German zoo ‘may have to feed animals to each other to survive coronavirus crisis'

·3-min read
Tim the emperor tamarin sits in his enclosure at the zoo in Neumuenster, Germany, 04 March 2016. Photo: Daniel Bockwoldt/dpa | usage worldwide   (Photo by Daniel Bockwoldt/picture alliance via Getty Images)
Tim the emperor tamarin sits in his enclosure at the zoo in Neumuenster, Germany (Picture: Getty)

A German zoo has revealed it may be forced to feed animals to each other in order to survive the coronavirus pandemic.

Neumunster Zoo director Verena Kaspari has made a desperate plea for donations to help the institution buy food for animals so they do not have to euthanise some of them.

Money has dried up since it was forced to close when the country went into lockdown to stop the spread of COVID-19.

Kaspari told German newspaper Die Welt: ‘We’ve listed the animals we’ll have to slaughter first.’

She added being closed during the busy Easter period had a huge impact on funds.

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14 April 2020, Schleswig-Holstein, Neumünster: Verena Caspari, director of the animal park. Since the closure of the zoos in mid-March due to corona, the Neumünster Zoo has been dependent on donations to survive due to a lack of visitors. Photo: Carsten Rehder/dpa (Photo by Carsten Rehder/picture alliance via Getty Images)
Verena Kaspari, director of Neumünster Zoo (Picture: Getty)

Kaspari said if things got worst they may be forced to kill some of the animals as a last resort.

She added: “If it comes to it, I’ll have to euthanise animals rather than let them starve.

“At the worst, we would have to feed some of the animals to others.”

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Kaspari said the zoo could lose as much as €175,000 over the spring period if it remained closed.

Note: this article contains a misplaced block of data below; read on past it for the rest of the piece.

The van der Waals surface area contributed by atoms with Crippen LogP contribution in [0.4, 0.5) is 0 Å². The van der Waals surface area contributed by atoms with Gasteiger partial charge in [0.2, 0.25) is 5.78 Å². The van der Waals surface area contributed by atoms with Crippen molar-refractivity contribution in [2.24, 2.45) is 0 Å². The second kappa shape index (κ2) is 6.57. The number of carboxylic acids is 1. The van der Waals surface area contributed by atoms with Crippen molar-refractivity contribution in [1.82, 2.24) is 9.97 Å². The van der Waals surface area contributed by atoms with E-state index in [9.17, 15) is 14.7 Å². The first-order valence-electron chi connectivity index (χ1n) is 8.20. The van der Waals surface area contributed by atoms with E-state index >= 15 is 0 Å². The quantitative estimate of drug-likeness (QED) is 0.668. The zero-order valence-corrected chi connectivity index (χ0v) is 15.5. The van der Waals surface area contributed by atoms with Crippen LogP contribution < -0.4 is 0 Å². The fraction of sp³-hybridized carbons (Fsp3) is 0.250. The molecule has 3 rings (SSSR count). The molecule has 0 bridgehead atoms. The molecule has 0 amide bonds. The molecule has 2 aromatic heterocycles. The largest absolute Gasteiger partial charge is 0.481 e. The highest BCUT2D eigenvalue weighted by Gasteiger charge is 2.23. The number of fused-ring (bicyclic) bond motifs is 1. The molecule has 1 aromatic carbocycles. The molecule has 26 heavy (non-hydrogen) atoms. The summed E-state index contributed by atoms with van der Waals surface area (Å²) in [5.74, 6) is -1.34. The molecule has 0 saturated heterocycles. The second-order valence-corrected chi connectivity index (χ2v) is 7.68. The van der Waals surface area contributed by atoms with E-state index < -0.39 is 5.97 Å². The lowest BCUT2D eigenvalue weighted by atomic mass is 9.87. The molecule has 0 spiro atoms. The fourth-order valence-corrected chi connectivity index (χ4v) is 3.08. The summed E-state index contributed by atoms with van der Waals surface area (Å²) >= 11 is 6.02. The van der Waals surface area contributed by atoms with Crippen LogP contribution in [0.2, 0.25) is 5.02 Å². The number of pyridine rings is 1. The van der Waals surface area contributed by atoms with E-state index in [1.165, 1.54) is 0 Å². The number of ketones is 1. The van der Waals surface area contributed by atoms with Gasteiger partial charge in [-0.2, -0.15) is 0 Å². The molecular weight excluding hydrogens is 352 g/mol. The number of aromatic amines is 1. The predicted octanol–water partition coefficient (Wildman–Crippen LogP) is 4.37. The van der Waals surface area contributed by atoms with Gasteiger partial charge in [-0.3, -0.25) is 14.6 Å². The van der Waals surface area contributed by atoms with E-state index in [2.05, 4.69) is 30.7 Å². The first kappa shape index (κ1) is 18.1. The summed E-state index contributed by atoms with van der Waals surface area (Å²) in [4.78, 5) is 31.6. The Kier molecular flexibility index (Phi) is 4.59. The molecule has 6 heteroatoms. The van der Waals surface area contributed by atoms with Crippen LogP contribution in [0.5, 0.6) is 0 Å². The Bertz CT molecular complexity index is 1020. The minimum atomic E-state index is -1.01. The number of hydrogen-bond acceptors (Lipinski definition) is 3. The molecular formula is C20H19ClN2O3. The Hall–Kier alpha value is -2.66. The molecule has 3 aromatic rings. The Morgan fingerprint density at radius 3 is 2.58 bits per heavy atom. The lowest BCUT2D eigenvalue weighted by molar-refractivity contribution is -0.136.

Neumünster Zoo is asking for animal sponsorship, donations and for supporters to buy annual passes in order to keep it open.

German zoos have also asked the government for €100 million (£87 million) to keep them going and many have taken up the furlough scheme for their staff.

Polar bear Kap plays with a set of toys in his enclosure at the zoo in Neumuenster, Germany, 12 April 2016. Photo: Carsten Rehder/dpa | usage worldwide   (Photo by Carsten Rehder/picture alliance via Getty Images)
Polar bear Kap plays with a set of toys in his enclosure at the zoo in Neumuenster, Germany (Picture: Getty)

In the UK, Colchester Zoo has said its ‘future is very bleak’ if it remains closed over the summer because it cannot sustain its £25,000 daily food bill.

The zoo said in a statement on its website: “We are in the unknown, we don’t know what the future for the zoo will be. Will we survive? When will we re-open?”

It has set up a funding page that can be accessed here.

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Germany will consider easing restrictions on shops introduced last month to slow the spread of the coronavirus from April 20 but extend limits on movement until 3 May, several participants in talks between regional and central government said.

Chancellor Angela Merkel is to hold talks with state premiers of Germany’s 16 states on Wednesday to try to agree on whether and how to loosen some of the restrictions.

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